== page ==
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Joe Bonsall, Oak Ridge Boys tenor, dies at 76 from ALS complications

Joe Bonsall, a tenor for over five decades with the country vocal quartet The Oak Ridge Boys, passed away on Tuesday at the age of 76 due to complications from ALS.
Joe Bonsall and country music band The Oak Ridge Boys perform during the CMA Music Festival in Nashville, Tennessee on June 12, 2015. Bonsall died Tuesday at the age of 76 following complications from ALS. File Photo by John Sommers II/UPI

“Joseph Bonsall of Hendersonville, Tenn., passed on to Glory on July 9, 2024, from complications of Amyotrophic Lateral Sclerosis,” his family stated on his website.

Bonsall’s family highlighted his remarkable achievements, noting his 50-year membership in The Oak Ridge Boys and his inductions into the Grand Ole Opry, Philadelphia Music Hall of Fame, Gospel Music Hall of Fame, Vocal Group Hall of Fame, and the prestigious Country Music Hall of Fame.

This sad news comes merely six months after Bonsall announced his retirement from the band due to the progressive effects of a neuromuscular disorder. In a heartfelt post on X (formerly Twitter) dated January 3, Bonsall elaborated on his condition, explaining that walking had become impossible, leading to his retirement from touring.
Joe Bonsall, of The Oak Ridge Boys, arrives at the 2016 Country Music Awards at Bridgestone Arena in Nashville, Tennessee on November 2, 2016. File Photo by John Sommers II/UPI

“It has been a great 50 years, and I am thankful to all The Oak Ridge Boys band crew and staff for their constant love and support,” Bonsall wrote. “I will never forget, and for those of you who have been constantly holding me up in prayer, I thank you and ask for you to keep on praying.”

Bonsall joined The Oak Ridge Boys in 1973, adding his tenor voice to the group alongside William Lee Golden, Duane Allen, and Richard Sterban. Together, they sold more than 41 million albums over the years.
The Oak Ridge Boys arrive at the 2016 Country Music Awards at Bridgestone Arena in Nashville, Tennessee on November 2, 2016. File Photo by John Sommers II/UPI

The Oak Ridge Boys won five Grammy Awards and produced over 30 top-five country hits, including popular tracks like “Bobbie Sue,” “American Made,” “Leaving Louisiana in the Broad Daylight,” and “Elvira.”

Besides his musical career, Bonsall was also an accomplished author, writing 11 books including “On the Road with The Oak Ridge Boys” and his upcoming memoir “I See Myself,” scheduled for release in November.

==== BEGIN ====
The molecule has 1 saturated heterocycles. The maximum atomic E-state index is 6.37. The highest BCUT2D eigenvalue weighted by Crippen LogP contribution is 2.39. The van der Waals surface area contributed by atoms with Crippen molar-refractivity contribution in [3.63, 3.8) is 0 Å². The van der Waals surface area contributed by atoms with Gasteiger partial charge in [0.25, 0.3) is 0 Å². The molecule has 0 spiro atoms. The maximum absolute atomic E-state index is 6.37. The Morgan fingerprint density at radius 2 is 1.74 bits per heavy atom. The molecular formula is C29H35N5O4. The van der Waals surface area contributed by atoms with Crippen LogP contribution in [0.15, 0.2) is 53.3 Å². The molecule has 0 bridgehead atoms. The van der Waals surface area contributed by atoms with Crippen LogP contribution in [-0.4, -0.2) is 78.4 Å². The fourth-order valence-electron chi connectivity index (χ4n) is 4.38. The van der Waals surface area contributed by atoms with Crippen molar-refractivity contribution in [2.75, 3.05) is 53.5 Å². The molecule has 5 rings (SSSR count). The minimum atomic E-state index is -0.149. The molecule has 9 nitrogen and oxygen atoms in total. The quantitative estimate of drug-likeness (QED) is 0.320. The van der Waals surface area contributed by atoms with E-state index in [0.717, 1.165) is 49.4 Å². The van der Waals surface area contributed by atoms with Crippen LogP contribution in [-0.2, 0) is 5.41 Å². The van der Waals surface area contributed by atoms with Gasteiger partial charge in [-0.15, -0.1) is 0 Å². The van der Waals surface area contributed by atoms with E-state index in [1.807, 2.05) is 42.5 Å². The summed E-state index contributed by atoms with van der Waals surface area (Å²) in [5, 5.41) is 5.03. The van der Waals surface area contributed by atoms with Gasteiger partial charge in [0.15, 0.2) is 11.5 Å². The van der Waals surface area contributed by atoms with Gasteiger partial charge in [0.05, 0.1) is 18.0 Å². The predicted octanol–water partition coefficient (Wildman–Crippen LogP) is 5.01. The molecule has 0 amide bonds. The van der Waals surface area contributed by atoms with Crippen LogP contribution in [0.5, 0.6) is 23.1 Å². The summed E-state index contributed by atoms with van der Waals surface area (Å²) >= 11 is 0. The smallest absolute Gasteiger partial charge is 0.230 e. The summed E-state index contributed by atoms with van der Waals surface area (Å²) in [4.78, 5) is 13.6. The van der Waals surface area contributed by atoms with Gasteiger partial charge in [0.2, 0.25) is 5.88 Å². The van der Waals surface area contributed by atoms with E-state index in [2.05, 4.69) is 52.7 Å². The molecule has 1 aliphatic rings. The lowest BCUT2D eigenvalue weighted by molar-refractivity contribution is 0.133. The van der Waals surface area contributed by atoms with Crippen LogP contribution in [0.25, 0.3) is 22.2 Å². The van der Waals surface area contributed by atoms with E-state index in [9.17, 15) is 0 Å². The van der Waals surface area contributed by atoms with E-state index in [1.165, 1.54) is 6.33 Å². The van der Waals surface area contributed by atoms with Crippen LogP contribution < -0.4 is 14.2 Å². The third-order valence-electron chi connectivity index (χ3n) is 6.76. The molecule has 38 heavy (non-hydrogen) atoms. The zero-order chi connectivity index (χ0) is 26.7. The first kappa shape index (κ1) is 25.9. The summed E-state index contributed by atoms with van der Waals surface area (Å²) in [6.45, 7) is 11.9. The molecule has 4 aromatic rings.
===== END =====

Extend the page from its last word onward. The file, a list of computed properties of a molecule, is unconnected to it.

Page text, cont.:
Joe Bonsall and The Oak Ridge Boys perform during the CMA Music Festival at LP Field in Nashville on June 8, 2013. File Photo by Terry Wyatt/UPI

“Joe loved to sing. He loved to read. He loved to write. He loved to play the banjo. He loved working on the farm. And he loved the Philadelphia Phillies,” shared the Bonsall family in a heartfelt statement. “But Jesus and his family always came first—and we will see him again on the Promised Day.”

In 2018, Bonsall and The Oak Ridge Boys paid a touching tribute to President George H.W. Bush by singing “Amazing Grace” at his funeral, fulfilling a promise made three decades earlier.
The Oak Ridge Boys sing “Amazing Grace” during a funeral service for former President George H.W. Bush at St. Martin’s Episcopal Church on December 6, 2018, in Houston, Texas. File Pool photo by David J. Phillip/UPI

Recalling the encounter in 1983, Bonsall said, “The vice president comes tearing across the White House lawn. Here comes George Bush running towards us, saying, ‘I can’t make it tonight, but I’m a huge country fan, I’m a big Oak fan. Will you sing some of your songs?'”

“He started listing album cuts, so he wasn’t kidding,” Bonsall continued. “We were just blown away that the vice president knew our music.”

The Oak Ridge Boys made a special trip during their 2018 tour to perform for Bush one last time at his funeral. “We’ve been carrying a suit on our tour bus for a couple of months and wondering,” Bonsall shared. “By hook or by crook, we were going to be there for him.”

Although no funeral service is planned for Bonsall, his family has requested donations be made to The ALS Association and the Vanderbilt Medical Center ALS and Neuroscience Research Center.

On Tuesday, condolences from the country music community poured in. Blake Shelton noted, “We all lost a special person today,” and Lee Greenwood remembered Bonsall as “the high voice” of The Oak Ridge Boys. “My family sends prayers to the Bonsall Family and The Oak Ridge Boys,” Greenwood added. “We will miss you, Joe!”

Source: UPI